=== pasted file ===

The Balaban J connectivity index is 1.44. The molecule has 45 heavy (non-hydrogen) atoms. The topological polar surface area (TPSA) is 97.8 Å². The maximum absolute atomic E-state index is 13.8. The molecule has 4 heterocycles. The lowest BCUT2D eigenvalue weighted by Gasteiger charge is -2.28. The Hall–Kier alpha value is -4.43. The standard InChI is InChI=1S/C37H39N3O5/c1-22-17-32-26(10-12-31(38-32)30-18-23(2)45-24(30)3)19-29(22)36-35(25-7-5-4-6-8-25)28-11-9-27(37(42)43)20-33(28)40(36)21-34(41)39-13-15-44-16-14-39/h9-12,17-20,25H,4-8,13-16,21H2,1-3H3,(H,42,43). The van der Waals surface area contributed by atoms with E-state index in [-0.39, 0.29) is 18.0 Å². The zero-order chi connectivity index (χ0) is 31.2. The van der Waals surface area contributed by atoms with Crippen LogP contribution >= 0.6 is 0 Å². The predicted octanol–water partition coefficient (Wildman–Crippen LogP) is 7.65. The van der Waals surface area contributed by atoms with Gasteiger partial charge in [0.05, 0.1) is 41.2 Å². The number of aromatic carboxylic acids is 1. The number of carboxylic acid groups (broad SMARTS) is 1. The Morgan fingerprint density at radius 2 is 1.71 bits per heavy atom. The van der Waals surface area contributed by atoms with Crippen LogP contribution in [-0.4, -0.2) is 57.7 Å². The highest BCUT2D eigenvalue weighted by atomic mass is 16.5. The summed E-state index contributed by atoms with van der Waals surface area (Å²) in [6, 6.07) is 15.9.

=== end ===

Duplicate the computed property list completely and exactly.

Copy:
The Balaban J connectivity index is 1.44. The molecule has 45 heavy (non-hydrogen) atoms. The topological polar surface area (TPSA) is 97.8 Å². The maximum absolute atomic E-state index is 13.8. The molecule has 4 heterocycles. The lowest BCUT2D eigenvalue weighted by Gasteiger charge is -2.28. The Hall–Kier alpha value is -4.43. The standard InChI is InChI=1S/C37H39N3O5/c1-22-17-32-26(10-12-31(38-32)30-18-23(2)45-24(30)3)19-29(22)36-35(25-7-5-4-6-8-25)28-11-9-27(37(42)43)20-33(28)40(36)21-34(41)39-13-15-44-16-14-39/h9-12,17-20,25H,4-8,13-16,21H2,1-3H3,(H,42,43). The van der Waals surface area contributed by atoms with E-state index in [-0.39, 0.29) is 18.0 Å². The zero-order chi connectivity index (χ0) is 31.2. The van der Waals surface area contributed by atoms with Crippen LogP contribution >= 0.6 is 0 Å². The predicted octanol–water partition coefficient (Wildman–Crippen LogP) is 7.65. The van der Waals surface area contributed by atoms with Gasteiger partial charge in [0.05, 0.1) is 41.2 Å². The number of aromatic carboxylic acids is 1. The number of carboxylic acid groups (broad SMARTS) is 1. The Morgan fingerprint density at radius 2 is 1.71 bits per heavy atom. The van der Waals surface area contributed by atoms with Crippen LogP contribution in [-0.4, -0.2) is 57.7 Å². The highest BCUT2D eigenvalue weighted by atomic mass is 16.5. The summed E-state index contributed by atoms with van der Waals surface area (Å²) in [6, 6.07) is 15.9.